Two of the founding members of Monty Python take to the stage for a half-scripted, half-improvised show, but it wasn't all we thought it was cracked up to be
Let’s start with the pros. The show opens with a request for a standing ovation – and no one hesitates. John Cleese and Eric Idle are comic legends who have blessed us with game-changing laughs since the ’60s. Query for instance whether we’d have the ’Boosh if not for its surrealist forebear Month Python’s Flying Circus.
Thereafter, Cleese and Idle take us for a spin through their storied history, with a couple of time-honoured skits performed live on stage, interspersed with archival footage. It’s a reminder that even now, their skits can shock – when they revisit Monty Python’s Undertakers skit where a mortician suggests a casual spot of cannibalism it’s met with stunned silence by about three quarters of the audience and guffaws from the balance. So for all of the silliness and the boundary pushing, we say thanks.
Also, so long as Eric Idle has a twinkle in his eye, his cheeky-chappie shtick is never going to get tired. Singing along with him during ‘Always Look on the Bright Side of Life’ feels like ticking a life goal and he’s still a mischievous bugger; when passing through Brisbane he autographed Terry Gilliam’s new book, Gilliamesque, and snuck it back on shelf.
Another plus was the opportunity to have a peek at some of the pair’s lesser-known arcana including a clip of George Harrison insisting on playing pirate instead of singing ‘My Sweet Lord’ on Idle’s 1975 Rutland Weekend TV show.
Now for the cons. One of the show’s highlights involved the two responding to questions written down by audience members before kick off. As you’d expect, Idle and Cleese are whip smart and hell funny. However, it would have been great to see them engage in more off-the cuff banter because the reliance on archival footage and the regurgitation of their history seemed a little lazy. Let’s face it, they could have done the show with their eyes closed. Our companion reminded us that they’re both in their ’70s and that it was par for the course. Bullshit. They’re still kicking.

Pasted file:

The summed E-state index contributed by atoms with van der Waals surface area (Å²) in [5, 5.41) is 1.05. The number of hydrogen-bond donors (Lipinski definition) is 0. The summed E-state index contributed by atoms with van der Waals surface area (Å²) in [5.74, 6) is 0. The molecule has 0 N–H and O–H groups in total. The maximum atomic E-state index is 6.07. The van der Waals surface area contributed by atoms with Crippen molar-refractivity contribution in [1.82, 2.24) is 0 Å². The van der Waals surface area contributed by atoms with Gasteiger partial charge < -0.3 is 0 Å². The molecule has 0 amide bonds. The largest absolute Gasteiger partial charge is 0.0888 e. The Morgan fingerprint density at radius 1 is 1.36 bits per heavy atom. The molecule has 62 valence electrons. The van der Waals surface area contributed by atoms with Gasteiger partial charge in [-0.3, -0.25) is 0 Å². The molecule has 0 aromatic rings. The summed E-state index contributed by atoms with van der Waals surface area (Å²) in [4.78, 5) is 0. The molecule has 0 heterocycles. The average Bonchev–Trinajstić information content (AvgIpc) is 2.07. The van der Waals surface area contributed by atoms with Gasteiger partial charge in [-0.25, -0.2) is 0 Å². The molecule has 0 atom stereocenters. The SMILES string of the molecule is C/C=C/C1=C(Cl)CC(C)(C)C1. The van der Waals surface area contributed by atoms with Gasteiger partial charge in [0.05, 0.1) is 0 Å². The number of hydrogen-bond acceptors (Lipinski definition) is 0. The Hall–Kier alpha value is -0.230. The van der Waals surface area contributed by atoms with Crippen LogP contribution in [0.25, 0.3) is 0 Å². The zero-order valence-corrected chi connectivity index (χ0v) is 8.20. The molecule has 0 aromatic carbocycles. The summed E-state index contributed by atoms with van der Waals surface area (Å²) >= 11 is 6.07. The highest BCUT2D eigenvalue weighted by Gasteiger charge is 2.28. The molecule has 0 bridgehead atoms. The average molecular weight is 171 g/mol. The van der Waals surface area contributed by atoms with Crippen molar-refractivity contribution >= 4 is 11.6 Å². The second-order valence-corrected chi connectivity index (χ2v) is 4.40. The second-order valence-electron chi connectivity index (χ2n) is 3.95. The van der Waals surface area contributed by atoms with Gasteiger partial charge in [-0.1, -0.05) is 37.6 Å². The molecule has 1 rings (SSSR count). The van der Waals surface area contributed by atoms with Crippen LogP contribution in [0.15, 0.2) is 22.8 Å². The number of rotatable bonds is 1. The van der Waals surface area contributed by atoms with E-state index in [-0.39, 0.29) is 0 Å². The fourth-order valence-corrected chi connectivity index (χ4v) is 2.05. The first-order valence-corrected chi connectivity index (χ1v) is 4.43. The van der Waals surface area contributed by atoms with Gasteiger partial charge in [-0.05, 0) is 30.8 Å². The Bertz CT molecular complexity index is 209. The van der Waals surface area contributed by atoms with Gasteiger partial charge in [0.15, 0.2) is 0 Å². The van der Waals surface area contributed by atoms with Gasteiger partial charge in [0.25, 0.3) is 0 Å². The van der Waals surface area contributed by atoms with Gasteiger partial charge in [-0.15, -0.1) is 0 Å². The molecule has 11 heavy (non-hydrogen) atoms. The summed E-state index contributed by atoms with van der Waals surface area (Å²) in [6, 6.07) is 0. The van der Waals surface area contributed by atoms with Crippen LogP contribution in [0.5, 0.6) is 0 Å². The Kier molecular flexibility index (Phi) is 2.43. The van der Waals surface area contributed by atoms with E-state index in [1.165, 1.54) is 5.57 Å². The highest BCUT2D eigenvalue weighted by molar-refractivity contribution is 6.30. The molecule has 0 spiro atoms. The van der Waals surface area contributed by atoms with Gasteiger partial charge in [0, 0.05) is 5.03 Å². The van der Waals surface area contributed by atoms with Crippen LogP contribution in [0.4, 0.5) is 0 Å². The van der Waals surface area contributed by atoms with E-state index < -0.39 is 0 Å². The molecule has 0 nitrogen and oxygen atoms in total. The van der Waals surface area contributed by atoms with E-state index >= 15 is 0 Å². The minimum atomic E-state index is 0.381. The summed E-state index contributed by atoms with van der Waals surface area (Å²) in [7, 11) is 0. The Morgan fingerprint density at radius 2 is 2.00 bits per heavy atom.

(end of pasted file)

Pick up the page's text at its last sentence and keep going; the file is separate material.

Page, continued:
Cleese posed a few thornier problems. First, the plug for the stage version of Fawlty Towers, in which he’s not even performing, was shameless.
Secondly, his foray into thornier topics was a disappointment. Cleese bemoaned political correctness and the demise of the racial joke. He dismissed the brunt of such jokes, by querying, “are they so pathetic they can’t defend themselves?”. Well done, John Cleese, you've successfully identified one of the issues faced by disempowered minorities. Sometimes, people lack the voice and access to advantages that accompany white (male) privilege.
Similarly, Cleese’s newer material – a two-part skit taking a dig at Sweden’s purported humourlessness – missed the mark. The second part of the skit involved Cleese playing a Swedish newsreader and announcing that Sweden’s fun week had been cancelled because six of the event’s organisers had topped themselves. Aside from the obvious issues with laughing at suicide, things got very grim at this point (and not in a helpful, educative, thought-provoking kind of way).
Also, jokes about women being money-grubbing whores need to be retired (“Where do you find a married man’s wallet – between his thighs”). It’s misogynistic, tired and they can do so much better. Especially when the average ticket to hear all of this exceeded $100.
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